It’s not fair to blame Star Wars in a vacuum. These have been and continue to be industry-wide problems. In the era of the Original Trilogy, only 16 women total were working as commercial film directors. According to the Center for the Study of Women in Television and Film, in the years since, women have made up (at most) only about 17-18 percent of directors, 15 percent of writers, and, shockingly, two percent of cinematographers. The numbers are even worse when it comes to race. Black directors had, by far, their best year in 2018, but still only represented 14 percent of the year’s top 100 movies. For other racial minorities, those stats were in the low single digits, with female writers and directors of color having the hardest time breaking into the entertainment business.
Unrepresentative diversity behind the camera leads to unrepresentative diversity in front of it. In Episode IV: A New Hope, all of the dialogue is spoken by white characters. The strong presence of Carrie Fisher and James Earl Jones’s voice might skew the audience’s perception and make it seem less white and male than it is. One could argue that Fisher’s multidimensional performance as Leia, as well as her uncredited script contributions, have gone a long way toward making Star Wars seem more revolutionary than it is.
Diversity on screen does improve with time, just not enough. As society grew incrementally more “woke” from the premiere of Episode I: The Phantom Menace to the premiere of Episode IX: The Rise of Skywalker, it seemed white male writers and directors of Star Wars were getting the message. The Phantom Menace is notorious for its problematic characterizations of Jar Jar Binks and Watto, and its shameful underdevelopment of Padme Amidala, but unlike A New Hope, it (barely) passed the Bechdel Test and introduced Mace Windu. The Sequel Trilogy appeared to have made huge strides in casting a female lead and a black actor in a large supporting role. But, in Episode VII: The Force Awakens, even with Daisy Ridley as Rey, Gwendoline Christie as Captain Phasma, and Fisher returning, only 28 percent of dialogue was spoken by women.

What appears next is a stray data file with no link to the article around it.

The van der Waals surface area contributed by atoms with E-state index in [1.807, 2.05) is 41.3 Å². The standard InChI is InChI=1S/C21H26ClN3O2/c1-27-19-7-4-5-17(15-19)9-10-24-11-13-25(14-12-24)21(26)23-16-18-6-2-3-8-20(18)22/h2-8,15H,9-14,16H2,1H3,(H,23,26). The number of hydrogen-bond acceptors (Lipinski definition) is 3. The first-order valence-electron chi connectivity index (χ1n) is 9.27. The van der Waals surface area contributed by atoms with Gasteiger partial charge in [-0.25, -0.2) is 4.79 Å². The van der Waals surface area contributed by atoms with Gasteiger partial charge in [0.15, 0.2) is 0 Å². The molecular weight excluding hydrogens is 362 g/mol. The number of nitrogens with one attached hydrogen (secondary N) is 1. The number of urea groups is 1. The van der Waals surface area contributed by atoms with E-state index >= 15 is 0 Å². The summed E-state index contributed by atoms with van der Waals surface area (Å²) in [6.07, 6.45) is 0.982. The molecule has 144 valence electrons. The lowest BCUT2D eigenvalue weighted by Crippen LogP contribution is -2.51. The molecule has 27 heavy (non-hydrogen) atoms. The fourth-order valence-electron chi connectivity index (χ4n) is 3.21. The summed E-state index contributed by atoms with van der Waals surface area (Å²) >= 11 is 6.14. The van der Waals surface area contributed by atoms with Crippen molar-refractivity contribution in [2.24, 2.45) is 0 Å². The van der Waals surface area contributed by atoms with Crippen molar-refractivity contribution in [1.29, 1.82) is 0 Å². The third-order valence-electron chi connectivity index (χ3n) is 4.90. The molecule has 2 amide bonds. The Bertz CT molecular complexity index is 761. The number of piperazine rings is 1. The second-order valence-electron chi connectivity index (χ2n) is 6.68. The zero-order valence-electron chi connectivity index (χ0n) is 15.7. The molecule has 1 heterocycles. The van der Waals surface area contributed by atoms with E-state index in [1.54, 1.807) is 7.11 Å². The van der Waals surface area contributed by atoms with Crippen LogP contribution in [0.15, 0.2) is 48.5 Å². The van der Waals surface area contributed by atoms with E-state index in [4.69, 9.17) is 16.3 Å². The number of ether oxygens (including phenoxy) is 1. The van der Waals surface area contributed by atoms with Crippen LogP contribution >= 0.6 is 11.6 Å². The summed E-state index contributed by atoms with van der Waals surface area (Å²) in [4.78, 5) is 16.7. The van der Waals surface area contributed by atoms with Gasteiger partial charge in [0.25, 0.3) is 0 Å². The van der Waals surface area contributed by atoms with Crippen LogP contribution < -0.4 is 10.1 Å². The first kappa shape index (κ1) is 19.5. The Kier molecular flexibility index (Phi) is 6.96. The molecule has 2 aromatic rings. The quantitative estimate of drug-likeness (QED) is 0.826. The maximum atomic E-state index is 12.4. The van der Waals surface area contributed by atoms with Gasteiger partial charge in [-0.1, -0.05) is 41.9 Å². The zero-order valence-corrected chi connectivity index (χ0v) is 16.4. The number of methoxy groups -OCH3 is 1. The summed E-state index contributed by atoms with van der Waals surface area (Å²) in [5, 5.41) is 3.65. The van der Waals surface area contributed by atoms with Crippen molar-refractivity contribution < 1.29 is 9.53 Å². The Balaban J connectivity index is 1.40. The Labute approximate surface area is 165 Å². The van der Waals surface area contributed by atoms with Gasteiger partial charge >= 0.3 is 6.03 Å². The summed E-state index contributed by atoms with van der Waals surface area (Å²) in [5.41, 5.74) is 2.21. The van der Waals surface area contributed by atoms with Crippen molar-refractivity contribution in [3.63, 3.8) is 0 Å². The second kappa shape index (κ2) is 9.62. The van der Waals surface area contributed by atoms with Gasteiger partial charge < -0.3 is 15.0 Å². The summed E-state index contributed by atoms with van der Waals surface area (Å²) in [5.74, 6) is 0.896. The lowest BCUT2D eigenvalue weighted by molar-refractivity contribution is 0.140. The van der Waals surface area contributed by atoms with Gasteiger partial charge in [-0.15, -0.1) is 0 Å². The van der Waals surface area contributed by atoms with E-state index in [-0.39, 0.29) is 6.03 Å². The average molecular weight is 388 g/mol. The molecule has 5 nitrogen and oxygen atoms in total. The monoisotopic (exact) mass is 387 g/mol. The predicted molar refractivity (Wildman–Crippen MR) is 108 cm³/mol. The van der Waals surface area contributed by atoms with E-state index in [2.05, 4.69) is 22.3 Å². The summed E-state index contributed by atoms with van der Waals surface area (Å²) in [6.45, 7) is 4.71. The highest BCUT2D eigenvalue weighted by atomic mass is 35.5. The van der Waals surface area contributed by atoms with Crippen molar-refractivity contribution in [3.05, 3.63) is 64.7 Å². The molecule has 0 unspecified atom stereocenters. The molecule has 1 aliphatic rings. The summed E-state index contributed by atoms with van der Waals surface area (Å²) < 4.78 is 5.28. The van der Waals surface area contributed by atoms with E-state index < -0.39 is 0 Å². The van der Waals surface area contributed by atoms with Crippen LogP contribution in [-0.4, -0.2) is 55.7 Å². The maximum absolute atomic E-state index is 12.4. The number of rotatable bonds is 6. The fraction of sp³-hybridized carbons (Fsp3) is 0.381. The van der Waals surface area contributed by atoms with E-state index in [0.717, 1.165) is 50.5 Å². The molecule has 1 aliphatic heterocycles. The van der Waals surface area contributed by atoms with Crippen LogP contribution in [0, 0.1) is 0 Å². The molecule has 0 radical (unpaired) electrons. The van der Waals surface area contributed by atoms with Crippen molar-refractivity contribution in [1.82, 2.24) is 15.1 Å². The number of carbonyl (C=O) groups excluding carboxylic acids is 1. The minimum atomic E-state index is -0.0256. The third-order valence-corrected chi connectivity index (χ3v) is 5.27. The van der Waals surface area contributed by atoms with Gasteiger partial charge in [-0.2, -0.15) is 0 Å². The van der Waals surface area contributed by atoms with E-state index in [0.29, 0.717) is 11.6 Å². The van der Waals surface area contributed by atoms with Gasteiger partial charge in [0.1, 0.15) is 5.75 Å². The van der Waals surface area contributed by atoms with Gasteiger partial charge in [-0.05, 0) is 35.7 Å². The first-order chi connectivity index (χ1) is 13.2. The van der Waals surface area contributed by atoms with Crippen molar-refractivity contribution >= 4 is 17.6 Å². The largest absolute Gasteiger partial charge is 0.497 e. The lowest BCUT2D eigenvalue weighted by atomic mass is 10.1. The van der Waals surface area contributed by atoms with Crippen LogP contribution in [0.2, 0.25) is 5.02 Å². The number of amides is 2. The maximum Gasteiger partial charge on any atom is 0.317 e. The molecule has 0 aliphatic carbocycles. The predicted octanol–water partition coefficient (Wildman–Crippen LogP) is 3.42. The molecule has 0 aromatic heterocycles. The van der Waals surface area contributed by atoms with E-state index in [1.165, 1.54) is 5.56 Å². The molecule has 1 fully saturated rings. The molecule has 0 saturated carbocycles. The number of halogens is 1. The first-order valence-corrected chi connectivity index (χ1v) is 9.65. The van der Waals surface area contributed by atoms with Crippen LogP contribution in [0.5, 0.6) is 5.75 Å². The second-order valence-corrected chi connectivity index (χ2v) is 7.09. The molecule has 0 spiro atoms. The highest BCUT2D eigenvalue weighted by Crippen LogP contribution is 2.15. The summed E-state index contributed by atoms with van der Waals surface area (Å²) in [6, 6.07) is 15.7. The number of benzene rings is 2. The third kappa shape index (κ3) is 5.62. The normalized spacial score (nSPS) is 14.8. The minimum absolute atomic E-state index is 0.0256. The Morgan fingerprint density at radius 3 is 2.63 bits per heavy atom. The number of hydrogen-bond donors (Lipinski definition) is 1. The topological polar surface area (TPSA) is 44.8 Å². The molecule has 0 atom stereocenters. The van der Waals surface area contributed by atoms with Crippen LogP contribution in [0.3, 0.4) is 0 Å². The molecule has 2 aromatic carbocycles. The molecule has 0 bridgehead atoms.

Rogue One has the distinction of being the most diverse Star Wars film, with Felicity Jones as Jyn Erso, and a supporting cast almost entirely comprised of non-white characters. However, it was still written and directed by straight white men, and so perhaps it’s not surprising that here, too, about 82 percent of the dialogue is spoken by male actors, and 55 percent is spoken by white actors. Surely, the disproportionality is subconscious and unintentional, but the fact remains, it’s apparently very difficult for women and minorities to achieve parody on-screen without first achieving it off-screen.
Star Wars (both the creative teams behind the franchise and the fandom) has faced critiques of sexism and racism before, especially in the unfortunate dust-up surrounding the character of Rose Tico, as portrayed by Kelly Marie Tran. Defenders will point to the fact that Kathleen Kennedy was handed the reins after Disney’s acquisition, but despite her stellar record as one of the most successful and influential producers of all time, she’s often an outsized target for unhappy fans’ ire. It’s curious that, as of late, the prevailing dissatisfaction with Star Wars movies seems to be that they either try too hard to replicate the originals or try too hard to subvert them. They’re reactionary, but single-mindedly so, and from one all-too-familiar and dominant a perspective.